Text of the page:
#BlogTour #BookReview The Fire Killer (DI Barton #5) by Ross Greenwood @rararesources

The Fire KillerWelcome to today’s stop on the blog tour for The Fire Killer (DI Barton #5) by Ross Greenwood. My thanks to Rachel at Rachel’s Random Resources for inviting me to take part in the tour and to Boldwood Books for my digital review copy via NetGalley.  Do check out the posts by my tour buddies for today, Amanda at Ginger Book Geek and Stacey Hammond.


The Fire KillerAbout the Book

When DI Barton is asked to investigate a seemingly innocuous fire that kills, he believes it’s either children fooling around or a worrying racially motivated crime.

As he delves deeper into the case, he soon realises that there is a history of similar blazes spread out over many years, all within a close area. And after an idea is suggested by pathologist Mortis, Barton suspects he has the arsonist’s motives wrong.

When a night worker comes forward with a tip, Barton narrows down the suspects. Yet all of them act suspiciously and he knows for sure that one or more of them are lying. And when a huge house blaze shocks everyone, Barton fears the killer has lost all control.

Who is The Fire Killer? What will be next to burn?

Format: Ebook (365 pages)          Publisher: Boldwood Books
Publication date: 30th May 2022 Genre: Crime

Find The Fire Killer (DI Barton #5) on Goodreads

Purchase links
Hive | Amazon UK
Links provided for convenience only, not as part of an affiliate programme


My Review

The Fire Killer is the first book I’ve read by Ross Greenwood and although it is the fifth in his DI Barton series I was immediately drawn into the story and quickly got to know the members of Barton’s team. Therefore I can reassure readers like myself who are new to the series that The Fire Killer can definitely be read as a standalone.

I liked the book’s structure. There’s an exciting opening scene that describe the events leading up to the culmination of the case before a shift back in time to a pivotal incident from ‘many years ago’. From that point on the story switches between Barton’s painstaking investigation into a series of cases of arson and the first person narrative of The Fire Killer. We know their background, witness their actions and the impulses that drive them but don’t know their identity. I had plenty of ideas but, thanks to the skill of the author, it wasn’t until near the end of the book that I finally twigged.

I really liked the relationship between Barton and Detective Sergeant Zander. They have a nice line in banter and bounce ideas off each other, contributing their different views of the investigation. It’s an investigation which, as Zander ruefully observes, turns out to be ‘an onion case’ with many layers each more bizarre than the last. In fact, as events unfold and they are left with more questions than answers, they wonder if they are investigating one case or two.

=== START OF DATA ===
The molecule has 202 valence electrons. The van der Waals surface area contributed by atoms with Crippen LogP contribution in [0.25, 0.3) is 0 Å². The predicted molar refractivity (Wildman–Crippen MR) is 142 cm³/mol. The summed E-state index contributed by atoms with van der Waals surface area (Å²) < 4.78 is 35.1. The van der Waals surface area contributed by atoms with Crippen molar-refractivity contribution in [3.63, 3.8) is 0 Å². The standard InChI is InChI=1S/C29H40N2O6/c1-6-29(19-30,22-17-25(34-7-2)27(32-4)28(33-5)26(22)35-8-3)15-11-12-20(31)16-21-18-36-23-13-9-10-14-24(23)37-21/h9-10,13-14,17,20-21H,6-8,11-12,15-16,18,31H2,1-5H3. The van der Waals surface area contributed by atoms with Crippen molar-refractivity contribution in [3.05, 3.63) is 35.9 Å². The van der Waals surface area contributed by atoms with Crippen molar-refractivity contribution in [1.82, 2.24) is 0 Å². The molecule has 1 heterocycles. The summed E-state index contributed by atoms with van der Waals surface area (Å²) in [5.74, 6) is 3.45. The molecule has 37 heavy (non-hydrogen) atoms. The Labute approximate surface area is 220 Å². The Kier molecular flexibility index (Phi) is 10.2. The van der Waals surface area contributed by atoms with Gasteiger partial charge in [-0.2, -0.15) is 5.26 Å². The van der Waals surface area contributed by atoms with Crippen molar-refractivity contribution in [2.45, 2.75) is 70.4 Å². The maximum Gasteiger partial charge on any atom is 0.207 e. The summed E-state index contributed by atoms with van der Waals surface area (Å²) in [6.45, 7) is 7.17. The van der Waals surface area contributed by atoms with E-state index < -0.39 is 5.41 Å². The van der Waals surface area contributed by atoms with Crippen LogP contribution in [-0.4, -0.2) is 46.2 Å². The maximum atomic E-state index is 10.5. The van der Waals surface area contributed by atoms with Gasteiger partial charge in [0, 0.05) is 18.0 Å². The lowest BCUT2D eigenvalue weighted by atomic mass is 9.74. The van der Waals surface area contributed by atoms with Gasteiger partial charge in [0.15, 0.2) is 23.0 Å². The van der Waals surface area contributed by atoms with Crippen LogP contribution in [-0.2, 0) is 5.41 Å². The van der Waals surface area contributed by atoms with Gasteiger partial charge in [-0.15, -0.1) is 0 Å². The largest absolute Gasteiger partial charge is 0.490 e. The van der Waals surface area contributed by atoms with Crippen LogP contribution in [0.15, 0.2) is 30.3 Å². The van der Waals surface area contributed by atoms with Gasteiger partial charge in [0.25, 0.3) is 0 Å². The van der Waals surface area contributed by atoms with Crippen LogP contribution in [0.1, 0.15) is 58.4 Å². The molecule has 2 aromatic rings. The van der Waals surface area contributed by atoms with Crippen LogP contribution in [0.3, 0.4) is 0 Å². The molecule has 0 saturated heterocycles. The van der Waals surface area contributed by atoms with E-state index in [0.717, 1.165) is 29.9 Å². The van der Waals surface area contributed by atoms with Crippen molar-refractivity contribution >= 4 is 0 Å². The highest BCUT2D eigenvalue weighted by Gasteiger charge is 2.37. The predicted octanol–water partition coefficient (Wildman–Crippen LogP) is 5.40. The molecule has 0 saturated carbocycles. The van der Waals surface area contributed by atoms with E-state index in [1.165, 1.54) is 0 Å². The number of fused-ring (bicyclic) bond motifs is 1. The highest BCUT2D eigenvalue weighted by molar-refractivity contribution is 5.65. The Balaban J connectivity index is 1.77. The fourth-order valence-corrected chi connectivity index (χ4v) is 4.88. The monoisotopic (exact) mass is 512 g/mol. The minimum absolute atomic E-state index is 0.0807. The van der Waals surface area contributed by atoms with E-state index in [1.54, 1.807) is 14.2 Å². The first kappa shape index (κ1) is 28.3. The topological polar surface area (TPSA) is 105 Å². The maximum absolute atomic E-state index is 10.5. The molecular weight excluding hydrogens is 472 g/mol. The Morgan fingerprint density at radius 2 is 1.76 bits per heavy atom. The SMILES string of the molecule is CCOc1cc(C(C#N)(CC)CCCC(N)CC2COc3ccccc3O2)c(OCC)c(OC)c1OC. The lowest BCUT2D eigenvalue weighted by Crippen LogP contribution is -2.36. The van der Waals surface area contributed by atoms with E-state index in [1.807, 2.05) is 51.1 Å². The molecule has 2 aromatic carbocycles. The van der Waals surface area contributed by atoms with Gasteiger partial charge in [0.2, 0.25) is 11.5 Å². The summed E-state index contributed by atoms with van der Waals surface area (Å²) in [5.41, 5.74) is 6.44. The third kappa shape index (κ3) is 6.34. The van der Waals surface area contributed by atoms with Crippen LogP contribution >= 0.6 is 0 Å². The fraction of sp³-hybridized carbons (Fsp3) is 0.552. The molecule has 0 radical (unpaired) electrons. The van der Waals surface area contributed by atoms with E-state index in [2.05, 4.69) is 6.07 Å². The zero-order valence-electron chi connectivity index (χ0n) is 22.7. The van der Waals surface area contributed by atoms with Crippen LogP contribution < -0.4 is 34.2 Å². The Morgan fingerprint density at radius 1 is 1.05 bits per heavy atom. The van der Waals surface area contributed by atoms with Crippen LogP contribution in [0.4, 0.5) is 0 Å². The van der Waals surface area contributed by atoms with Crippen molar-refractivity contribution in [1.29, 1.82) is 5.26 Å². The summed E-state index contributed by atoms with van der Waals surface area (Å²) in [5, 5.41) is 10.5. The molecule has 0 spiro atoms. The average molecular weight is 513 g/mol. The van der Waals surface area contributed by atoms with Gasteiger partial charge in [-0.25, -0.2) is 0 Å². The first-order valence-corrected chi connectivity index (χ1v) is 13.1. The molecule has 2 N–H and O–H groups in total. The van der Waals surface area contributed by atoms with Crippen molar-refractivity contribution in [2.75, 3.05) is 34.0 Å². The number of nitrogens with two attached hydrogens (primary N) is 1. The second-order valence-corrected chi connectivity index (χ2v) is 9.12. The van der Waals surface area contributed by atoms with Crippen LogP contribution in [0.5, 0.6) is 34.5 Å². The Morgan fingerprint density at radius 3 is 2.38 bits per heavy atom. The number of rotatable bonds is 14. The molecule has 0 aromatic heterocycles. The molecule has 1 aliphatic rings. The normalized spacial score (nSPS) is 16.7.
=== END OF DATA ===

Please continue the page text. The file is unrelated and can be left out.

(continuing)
The investigation takes place against the backdrop of the Covid-19 lockdown. The empty streets and closed up shops create a real sense of atmosphere.  And, as Barton observes, ‘Mankind didn’t need a virus to behave deplorably’. The book includes a number of damaged characters – there is one in particular who stands out – as well as individuals only too willing to feed off the vulnerabilities of others.

Barton comes across as an ‘old school’ policeman who’s grudgingly accepted that technology now plays a significant part in the detection of crime but regrets it takes some of the challenge out of it. The author gives us a neat in-joke when he has Barton despair at the difference between ‘real’ policing and what you see in TV dramas (or some crime fiction perhaps?). ‘A detective was sitting in a van, typing away at a computer, pulling up a variety of individuals’ call histories and credit-card statements. It was pure bullshit.’

I enjoyed the glimpses of Barton’s home life. The book sees him pondering his future given the toll his work has taken on him: the long hours, the missed family events. Equally, the dreadful things he has witnessed. Indeed, he will witness more in the course of this case.  ‘He was proud to be a policeman, but he also knew he couldn’t do it forever, because each death left a mark.’ On the other hand, he recognises that his family’s love and support has provided a vital counterbalance. ‘When death surrounds you, life took on new meaning.’

The Fire Killer is an ingenious, well-crafted crime novel that kept me absorbed until the very last page.

In three words: Tense, gripping, suspenseful

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Ross GreenwoodAbout the Author

Ross Greenwood is the bestselling author of ten crime thrillers. Before becoming a full-time writer he was most recently a prison officer and so worked every day with murderers, rapists and thieves for four years. He lives in Peterborough.

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